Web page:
Sunday, January 8, 2017

David Autor at TED - Best Presentation On How Automation Will Affect The Future of Jobs

This is the best presentation that I have ever seen on how automation will affect future jobs.  (Thanks Ian for passing along this presentation!) This is unlike the classic Luddite gloom and doom scenario on progress, such as Catherine Clifford writes on CNBC in November on Elon Musk's views:

"Computers, intelligent machines, and robots seem like the workforce of the future. And as more and more jobs are replaced by technology, people will have less work to do and ultimately will be sustained by payments from the government, predicts Elon Musk, the iconic Silicon Valley futurist who is the founder and CEO of SolarCity, Tesla, and SpaceX."

We have heard these predictions many times before in history.

I especially like his O-ring principle and never-get-enough principle.  Below is from the transcript in couple of minutes into his talk. 

He starts off asking an counter-intuitive question:

"Here's a startling fact: in the 45 years since the introduction of the automated teller machine, those vending machines that dispense cash, the number of human bank tellers employed in the United States has roughly doubled, from about a quarter of a million to a half a million. A quarter of a million in 1970 to about a half a million today, with 100,000 added since the year 2000."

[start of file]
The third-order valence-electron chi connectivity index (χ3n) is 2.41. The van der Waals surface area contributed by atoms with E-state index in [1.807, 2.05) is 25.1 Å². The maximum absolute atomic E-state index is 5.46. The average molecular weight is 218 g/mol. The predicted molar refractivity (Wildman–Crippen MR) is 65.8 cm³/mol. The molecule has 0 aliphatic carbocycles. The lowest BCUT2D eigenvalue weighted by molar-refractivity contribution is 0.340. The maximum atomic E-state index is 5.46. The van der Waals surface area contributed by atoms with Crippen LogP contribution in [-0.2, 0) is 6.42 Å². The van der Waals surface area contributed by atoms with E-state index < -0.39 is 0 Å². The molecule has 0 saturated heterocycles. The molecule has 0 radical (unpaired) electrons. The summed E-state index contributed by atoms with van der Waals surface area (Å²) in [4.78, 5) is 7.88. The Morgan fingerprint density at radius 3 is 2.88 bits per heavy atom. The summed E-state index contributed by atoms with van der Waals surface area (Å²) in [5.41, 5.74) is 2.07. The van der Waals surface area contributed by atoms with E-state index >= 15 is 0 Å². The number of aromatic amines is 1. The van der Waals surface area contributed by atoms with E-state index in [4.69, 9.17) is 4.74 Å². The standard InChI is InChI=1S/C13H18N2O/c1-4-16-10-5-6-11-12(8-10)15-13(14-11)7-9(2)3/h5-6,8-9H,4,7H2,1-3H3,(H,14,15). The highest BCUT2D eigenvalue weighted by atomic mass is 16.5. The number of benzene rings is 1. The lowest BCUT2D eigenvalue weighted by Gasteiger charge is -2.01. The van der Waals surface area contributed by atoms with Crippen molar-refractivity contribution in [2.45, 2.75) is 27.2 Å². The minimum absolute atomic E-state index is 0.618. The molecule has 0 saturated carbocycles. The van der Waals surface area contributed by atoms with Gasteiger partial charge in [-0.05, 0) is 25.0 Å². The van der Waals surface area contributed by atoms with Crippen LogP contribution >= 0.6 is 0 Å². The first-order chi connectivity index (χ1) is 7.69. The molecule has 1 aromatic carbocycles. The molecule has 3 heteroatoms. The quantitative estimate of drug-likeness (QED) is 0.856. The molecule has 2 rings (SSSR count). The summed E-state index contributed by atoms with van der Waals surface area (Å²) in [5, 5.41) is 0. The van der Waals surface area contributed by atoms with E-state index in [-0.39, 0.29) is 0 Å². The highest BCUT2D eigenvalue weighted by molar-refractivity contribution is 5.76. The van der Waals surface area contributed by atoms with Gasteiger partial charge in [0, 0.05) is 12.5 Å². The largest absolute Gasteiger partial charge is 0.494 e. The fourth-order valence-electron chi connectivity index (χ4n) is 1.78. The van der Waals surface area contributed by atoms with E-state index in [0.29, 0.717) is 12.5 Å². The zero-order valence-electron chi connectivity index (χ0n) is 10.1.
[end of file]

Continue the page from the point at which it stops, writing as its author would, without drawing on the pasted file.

He then lays out the framework for the answer:

"Why are there so many jobs? There are actually two fundamental economic principles at stake. One has to do with human genius and creativity. The other has to do with human insatiability, or greed, if you like. I'm going to call the first of these the O-ring principle, and it determines the type of work that we do. The second principle is the never-get-enough principle, and it determines how many jobs there actually are."

Mr. Autor does a great job answering the important questions, quantifying the data and providing the best model in terms of how to think about how automation will affect the future of jobs for carbon based units (humans :-)

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